Republican Morales won't engage as Democrats look to take secretary of state's office
Lies and disinformation about the 2020 election have put a bright spotlight on secretary of state races across the country this year. And Indiana is no different.
Thanks in part to controversies with the Republican candidate, Democrats here likely have their best chance at retaking the office in three decades.
For weeks, Diego Morales has largely refused – or doesn’t respond to – interview requests. He’s avoided candidate forums and debates. And from his social media feed, a significant majority of campaign appearances are at local Republican party events.
Libertarian secretary of state candidate Jeff Maurer said that should concern Hoosiers.
“If you have a candidate who is truly that unresponsive and that unable to connect with, how are they going to be in office?" Maurer said. "That’s not a government that answers to us.”
Democrat Destiny Wells said Morales has found himself “pigeonholed” by what he’s said and done.
“He’s called the election a scam," Wells said. "He’s been unable to really have answers as to why he was fired from the secretary of state’s office … other than what we see in the documents that said he was just really a poor worker. His military record has come under question.”
Morales has also come under fire for proposing greater restrictions to early in-person and mail-in voting (which he’s backed away from) and allegations of sexual misconduct by two women he worked with more than a decade ago (which he denies).
Watch the one-on-one secretary of state candidate interviews with Democrat Destiny Wells and Libertarian Jeff Maurer.
Laura Wilson, University of Indianapolis associate professor of political science, said, for a campaign marred by controversy, Morales’s strategy makes sense – appealing solely to a Republican base that, if they show up, would likely deliver him victory.
But she said it’s also a risky strategy.
“Essentially, you’re not focused on any of the other voters who, if they’re not already part of the diehard Republican base, may not know anything else about you,” Wilson said.
The race isn’t just about Morales. It’s also about issues, particularly around elections, that voters are paying closer attention to than ever.
Both Wells and Maurer agree on the top issue this cycle: faith and confidence in elections and election officials. But how they address those are very different.
They both recognize that Joe Biden is the duly elected president.
But Maurer said to restore trust in elections, officials have to prove that fraud didn’t occur.
How do you prove a negative? Maurer wants a receipt for every voter after they cast their ballot. And he wants audits in all 92 counties after each election.
“The leadership that’s needed in this office is to show this," Maurer said. "Show it like an open kitchen, show it like it’s your fifth grade math homework – show your work. And let’s take credit for what’s good and what’s working and what’s secure and let’s work on fixing and strengthening those vulnerabilities.”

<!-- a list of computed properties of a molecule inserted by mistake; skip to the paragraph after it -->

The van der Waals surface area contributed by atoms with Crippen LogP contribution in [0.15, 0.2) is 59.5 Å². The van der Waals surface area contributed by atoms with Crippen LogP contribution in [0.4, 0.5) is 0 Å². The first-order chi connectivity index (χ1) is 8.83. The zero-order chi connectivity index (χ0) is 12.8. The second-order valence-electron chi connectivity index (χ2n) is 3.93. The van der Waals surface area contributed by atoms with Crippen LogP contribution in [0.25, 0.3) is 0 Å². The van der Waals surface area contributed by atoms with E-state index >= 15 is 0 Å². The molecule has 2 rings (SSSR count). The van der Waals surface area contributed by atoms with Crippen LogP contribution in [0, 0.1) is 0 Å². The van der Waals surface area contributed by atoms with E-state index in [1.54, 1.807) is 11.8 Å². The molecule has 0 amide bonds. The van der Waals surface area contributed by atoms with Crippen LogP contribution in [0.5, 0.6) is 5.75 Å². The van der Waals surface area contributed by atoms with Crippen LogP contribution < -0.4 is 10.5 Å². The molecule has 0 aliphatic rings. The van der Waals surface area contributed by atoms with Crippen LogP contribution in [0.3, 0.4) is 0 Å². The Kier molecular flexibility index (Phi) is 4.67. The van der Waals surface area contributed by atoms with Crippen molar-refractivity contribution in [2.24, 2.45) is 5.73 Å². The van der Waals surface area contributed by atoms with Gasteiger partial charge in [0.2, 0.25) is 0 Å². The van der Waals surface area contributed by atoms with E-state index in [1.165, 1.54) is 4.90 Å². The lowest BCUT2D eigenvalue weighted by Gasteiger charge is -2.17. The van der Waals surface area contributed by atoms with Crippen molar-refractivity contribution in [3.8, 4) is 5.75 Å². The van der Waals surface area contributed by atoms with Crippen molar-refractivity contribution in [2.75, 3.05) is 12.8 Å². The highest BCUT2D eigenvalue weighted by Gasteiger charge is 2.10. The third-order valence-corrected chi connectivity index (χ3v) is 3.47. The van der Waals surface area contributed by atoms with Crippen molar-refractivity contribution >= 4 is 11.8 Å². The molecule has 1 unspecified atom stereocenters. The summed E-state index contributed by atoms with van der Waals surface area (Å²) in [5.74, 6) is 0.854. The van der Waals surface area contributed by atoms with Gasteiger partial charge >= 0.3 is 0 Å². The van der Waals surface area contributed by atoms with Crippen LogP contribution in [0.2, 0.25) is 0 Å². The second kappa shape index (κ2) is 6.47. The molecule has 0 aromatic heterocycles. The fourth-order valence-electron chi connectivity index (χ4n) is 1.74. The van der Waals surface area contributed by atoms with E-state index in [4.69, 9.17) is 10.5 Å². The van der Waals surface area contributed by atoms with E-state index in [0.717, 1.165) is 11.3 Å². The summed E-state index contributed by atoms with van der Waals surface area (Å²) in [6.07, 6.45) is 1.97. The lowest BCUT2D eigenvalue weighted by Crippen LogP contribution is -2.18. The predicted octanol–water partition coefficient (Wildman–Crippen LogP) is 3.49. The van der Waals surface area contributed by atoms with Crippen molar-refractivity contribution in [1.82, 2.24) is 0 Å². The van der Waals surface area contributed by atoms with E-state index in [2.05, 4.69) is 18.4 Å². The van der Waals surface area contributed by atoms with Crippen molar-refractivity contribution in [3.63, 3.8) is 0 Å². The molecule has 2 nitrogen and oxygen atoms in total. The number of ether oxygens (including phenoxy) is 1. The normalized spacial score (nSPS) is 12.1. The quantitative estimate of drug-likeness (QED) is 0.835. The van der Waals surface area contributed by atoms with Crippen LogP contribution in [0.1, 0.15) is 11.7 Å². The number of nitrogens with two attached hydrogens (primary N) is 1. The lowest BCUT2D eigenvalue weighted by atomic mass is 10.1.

Wells agrees that the state can always improve election security. But she said Maurer’s plan for receipts and audits is costly, unnecessary and helps sow the seeds of election denialism.
“There have been over 50 court cases that have litigated this issue and found that there was no concerted effort for fraud," Wells said. "And so, as secretary of state, it is our moral obligation to make sure that we are informing and educating Hoosiers and always being fact-based in the information that we put out.”
Wells’s focus is on making voting easier for Hoosiers – like, for instance, allowing anyone to be able to vote by mail.
“I think that the states that have no-excuse absentee voting are doing much better than Indiana in their voter turnout because they have made voting more accessible,” Wells said.
Maurer doesn’t believe Hoosiers want such a change and won’t push for it.
“I think we need to have trust in the system we have first, before adding a new variable,” Maurer said.
READ MORE: What do I need on Election Day? The midterm election is Nov. 8
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Without being able to ask him questions in an interview or out on the campaign trail, it's hard to know the specific of what, if anything, Diego Morales would advocate for as secretary of state.
Laura Wilson said the implications of this election could echo into the future if Morales’s strategy of avoiding just about anyone but his voter base succeeds – because it could inspire more candidates to follow his lead.
“I worry about that, quite frankly, because that kind of engagement with voters or the proxy for voters, so the media being able to ask questions that voters want to know – absent that interaction and that relationship, voters are left to Twitter feeds and campaign websites," Wilson said. "That’s all voters have to make an educated decision.”
So, in many ways, it’s voters themselves who can help decide today how much candidates will engage with them tomorrow.
Contact reporter Brandon at firstname.lastname@example.org or follow him on Twitter at @brandonjsmith5.